The bonobo, also known as the pygmy chimp and, less commonly, gracile chimp or the dwarf, is an endangered great ape and one of two species in the Pan genus and the second one being the common chimpanzee (Pan troglodytes). Despite the fact that bonobos animal are not subspecies of the chimpanzee (Pan troglodytes), but instead separate species in their very own right, both species are often addressed to as chimpanzees or chimps. Panins are the taxonomic term for members of the chimp/bonobo subtribe Panina (which is mainly made up of the genus Pan).
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Broad legs, a dark face, pink lips, a tail-tuft from maturity, and separated long hair on the head differentiate the bonobo. The bonobo can be found in the Congo Basin, which covers 500,000 km2 (190,000 sq mi) in the Democratic Republic of the Congo. The omnivorous species can be found in both primary and secondary forests, like swamp forests that are periodically flooded. Due to the region's political uncertainty and bonobos' timidity, there has been very little field research performed on the species in its natural environment.
The bonobo meaning, together with the common chimp, is the nearest living relative to humans. Since the two species are poor swimmers, the establishment of the Congo River 1.5–2 million years ago may have resulted in the bonobo's speciation. Bonobos reside south of the river, separating them from the descendants of the popular chimpanzee, who live north of it. There is no exact population estimate, but it is estimated to be between 29,500 and 50,000 people. The IUCN Red List classifies the species as Endangered, and it is endangered by human population development, habitat loss, and migration, with commercial poaching being the most serious threat. Bonobos in captivity normally live for 40 years; their wild lifespan is uncertain, but this is almost possibly significantly shorter.
Besides having a body size comparable to that of a common chimpanzee, the bonobos animal was once recognized as the "pygmy chimpanzee." The term "pygmy" was coined in 1929 by German zoologist Ernst Schwarz, who identified the species based on the size of a formerly mislabeled bonobo cranium relative to chimp skulls.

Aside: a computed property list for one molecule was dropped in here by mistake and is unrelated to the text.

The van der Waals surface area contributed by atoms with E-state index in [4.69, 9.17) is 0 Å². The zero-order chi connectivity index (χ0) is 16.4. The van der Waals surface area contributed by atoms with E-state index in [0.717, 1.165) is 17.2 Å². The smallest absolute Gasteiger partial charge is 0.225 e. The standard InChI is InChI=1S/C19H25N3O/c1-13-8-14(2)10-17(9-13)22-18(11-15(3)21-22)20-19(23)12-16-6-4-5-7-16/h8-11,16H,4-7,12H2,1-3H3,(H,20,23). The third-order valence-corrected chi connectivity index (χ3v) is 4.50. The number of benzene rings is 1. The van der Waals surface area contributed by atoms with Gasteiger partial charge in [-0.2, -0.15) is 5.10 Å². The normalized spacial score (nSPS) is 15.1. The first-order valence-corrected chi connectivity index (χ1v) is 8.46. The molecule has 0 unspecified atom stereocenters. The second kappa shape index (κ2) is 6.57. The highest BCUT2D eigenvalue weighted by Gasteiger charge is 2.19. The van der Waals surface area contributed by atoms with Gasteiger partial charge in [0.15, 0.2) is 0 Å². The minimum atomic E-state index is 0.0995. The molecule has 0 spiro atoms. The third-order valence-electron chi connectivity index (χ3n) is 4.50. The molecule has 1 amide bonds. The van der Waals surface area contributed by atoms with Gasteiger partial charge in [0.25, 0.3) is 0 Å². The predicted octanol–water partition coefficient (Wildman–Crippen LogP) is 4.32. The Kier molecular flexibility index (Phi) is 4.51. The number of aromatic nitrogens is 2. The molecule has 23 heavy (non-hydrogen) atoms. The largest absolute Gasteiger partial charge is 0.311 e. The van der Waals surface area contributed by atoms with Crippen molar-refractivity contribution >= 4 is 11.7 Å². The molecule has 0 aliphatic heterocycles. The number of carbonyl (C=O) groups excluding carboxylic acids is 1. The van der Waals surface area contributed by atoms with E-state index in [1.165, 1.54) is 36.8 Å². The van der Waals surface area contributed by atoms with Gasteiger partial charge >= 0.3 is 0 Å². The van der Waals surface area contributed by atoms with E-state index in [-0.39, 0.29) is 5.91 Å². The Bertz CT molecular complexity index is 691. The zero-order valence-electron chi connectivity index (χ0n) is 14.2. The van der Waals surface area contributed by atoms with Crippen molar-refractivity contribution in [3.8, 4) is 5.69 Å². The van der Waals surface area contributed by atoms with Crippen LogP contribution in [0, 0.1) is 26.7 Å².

In 1954, German biologist Heinz Heck and Austrian zoologist Eduard Paul Tratz suggested the word "bonobo" as a modern and distinct generic term for pygmy chimpanzees. The term is believed to come from a spelling mistake on a shipping crate from the Congo River town of Bolobo, which is close to where the first bonobo specimens were obtained in the 1920s.
In 1928, German anatomist Ernst Schwarz identified the bonobo as a distinct taxon, dependent on a skull throughout the Tervuren Museum in Belgium that had historically been known as a juvenile chimp (Pan troglodytes). Schwarz classified the bonobo like a subspecies of a chimp, Pan satyrus paniscus, and recorded his discoveries in 1929. Harold Coolidge, an American anatomist, raised it to genus rank in 1933. Tratz and Heck published the first detailed study of the behavioural variations amongst bonobos and chimps throughout the early 1950s. Robert Yerkes, an American psychologist and primatologist, became among the first to note significant behavioural variations.
In June 2012, the sequencing and assembly of the bonobo genome were published for the first time. After a previous study by the National Human Genome Research Institute concluded that the bonobo genome is approximately 0.4 percent divergent from the chimpanzee genome, the genetic code of a female bonobo from Leipzig Zoo was registered with the International Nucleotide Sequence Database Collaboration (DDBJ/EMBL/GenBank) with the EMBL accession number AJFE01000000.
The genus Pan includes two animals that are the nearest close family (Homo sapiens) to humans: bonobos and chimps.
The exact date of the Pan–Homo last common ancestor is unknown, but DNA evidence indicates that ancestral Pan and Homo groups interbred until around 4 million years ago, post-divergence. DNA research demonstrates that the bonobo and typical chimpanzee species drifted roughly 890,000–860,000 years earlier, probably as a result of acidification and the expansion of savannas during the period. The Congo River currently separates these two species, which occurred long even before the divergence date, while ancestral Pan might just have spread through the river using now-disappearing corridors. In 2005, the first Pan fossils were discovered alongside early Homo fossils in Kenya's Middle Pleistocene (just after bonobo–chimp split).
Genetics and Genomics